The timeline for the massive overhaul of John F. Kennedy International Airport will likely be pushed back years because of plummeting passenger demand.
The project, whose cost has soared to an estimated $15 billion, aims to unify the terminal layout, modernize operations and provide added gates to accommodate an expected one million more passengers a year, according to the Wall Street Journal.
But the pandemic has changed all that, and the Port Authority of New York and New Jersey may now have to push back the 2025 projected completion date, the Journal reported.
Passenger volume is down about 85 percent, and officials warn that passenger numbers might not match last year’s level of nearly 62 million passengers until 2023, the report noted.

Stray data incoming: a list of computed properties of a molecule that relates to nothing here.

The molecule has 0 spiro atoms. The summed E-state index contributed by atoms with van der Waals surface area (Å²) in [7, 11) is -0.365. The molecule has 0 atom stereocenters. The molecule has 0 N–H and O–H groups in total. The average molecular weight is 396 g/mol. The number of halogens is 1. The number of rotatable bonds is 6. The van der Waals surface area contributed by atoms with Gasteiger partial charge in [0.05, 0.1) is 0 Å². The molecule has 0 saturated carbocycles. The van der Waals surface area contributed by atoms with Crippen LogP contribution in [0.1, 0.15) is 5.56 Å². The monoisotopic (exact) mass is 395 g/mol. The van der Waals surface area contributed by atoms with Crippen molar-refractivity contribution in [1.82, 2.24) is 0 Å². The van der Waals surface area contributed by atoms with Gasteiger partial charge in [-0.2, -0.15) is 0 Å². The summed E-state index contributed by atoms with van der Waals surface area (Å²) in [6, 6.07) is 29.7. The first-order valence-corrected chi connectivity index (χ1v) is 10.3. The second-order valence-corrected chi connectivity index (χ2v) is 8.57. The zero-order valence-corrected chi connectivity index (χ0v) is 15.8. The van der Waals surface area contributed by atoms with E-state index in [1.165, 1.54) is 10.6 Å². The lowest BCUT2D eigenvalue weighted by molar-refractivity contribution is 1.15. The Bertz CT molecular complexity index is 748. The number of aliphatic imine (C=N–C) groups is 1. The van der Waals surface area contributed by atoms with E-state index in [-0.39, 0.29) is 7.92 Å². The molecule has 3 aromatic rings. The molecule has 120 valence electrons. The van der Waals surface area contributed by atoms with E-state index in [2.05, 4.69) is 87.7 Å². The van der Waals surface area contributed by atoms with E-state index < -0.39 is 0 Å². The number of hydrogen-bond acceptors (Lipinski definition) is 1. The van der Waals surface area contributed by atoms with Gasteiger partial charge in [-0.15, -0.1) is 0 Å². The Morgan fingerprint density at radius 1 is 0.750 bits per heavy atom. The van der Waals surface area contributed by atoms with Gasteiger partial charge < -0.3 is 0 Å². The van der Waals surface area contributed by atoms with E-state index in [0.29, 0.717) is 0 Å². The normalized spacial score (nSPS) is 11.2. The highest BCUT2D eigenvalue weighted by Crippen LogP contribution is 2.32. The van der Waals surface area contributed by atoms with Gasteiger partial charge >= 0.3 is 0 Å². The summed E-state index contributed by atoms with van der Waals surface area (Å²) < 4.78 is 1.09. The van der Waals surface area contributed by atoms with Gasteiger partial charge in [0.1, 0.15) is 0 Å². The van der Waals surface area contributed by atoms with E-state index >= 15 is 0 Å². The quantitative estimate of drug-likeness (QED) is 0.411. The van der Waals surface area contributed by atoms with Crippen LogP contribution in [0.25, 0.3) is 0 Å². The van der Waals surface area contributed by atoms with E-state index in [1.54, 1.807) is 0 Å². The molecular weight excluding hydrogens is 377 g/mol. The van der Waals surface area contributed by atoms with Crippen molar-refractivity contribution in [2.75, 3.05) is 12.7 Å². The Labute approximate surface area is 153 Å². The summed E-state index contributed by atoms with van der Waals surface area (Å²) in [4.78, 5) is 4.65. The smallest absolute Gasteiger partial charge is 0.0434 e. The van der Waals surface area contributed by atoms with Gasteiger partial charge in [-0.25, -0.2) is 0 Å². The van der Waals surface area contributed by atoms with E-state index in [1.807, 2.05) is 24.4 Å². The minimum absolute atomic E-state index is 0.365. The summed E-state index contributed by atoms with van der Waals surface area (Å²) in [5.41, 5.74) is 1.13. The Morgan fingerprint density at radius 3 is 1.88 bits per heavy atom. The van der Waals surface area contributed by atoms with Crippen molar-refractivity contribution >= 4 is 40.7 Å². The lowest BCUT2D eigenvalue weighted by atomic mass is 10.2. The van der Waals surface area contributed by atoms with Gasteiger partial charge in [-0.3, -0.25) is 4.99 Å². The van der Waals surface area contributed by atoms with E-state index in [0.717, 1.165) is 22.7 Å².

The International Air Transport Association recently estimated that airline traffic won’t return to last year’s level until 2024, according to Bloomberg.
The Port Authority had planned to replace JFK’s six terminals, each managed by separate airlines or terminal operators, with four larger buildings. The agency had pledged several billion dollars for the project, and private investors and airlines were supposed to foot the rest of the bill.
The redevelopment plan may be forced to scale back if the Port Authority and airlines don’t receive the $3 billion bailout from the federal government, Gov. Andrew Cuomo said recently. [WSJ] — Akiko Matsuda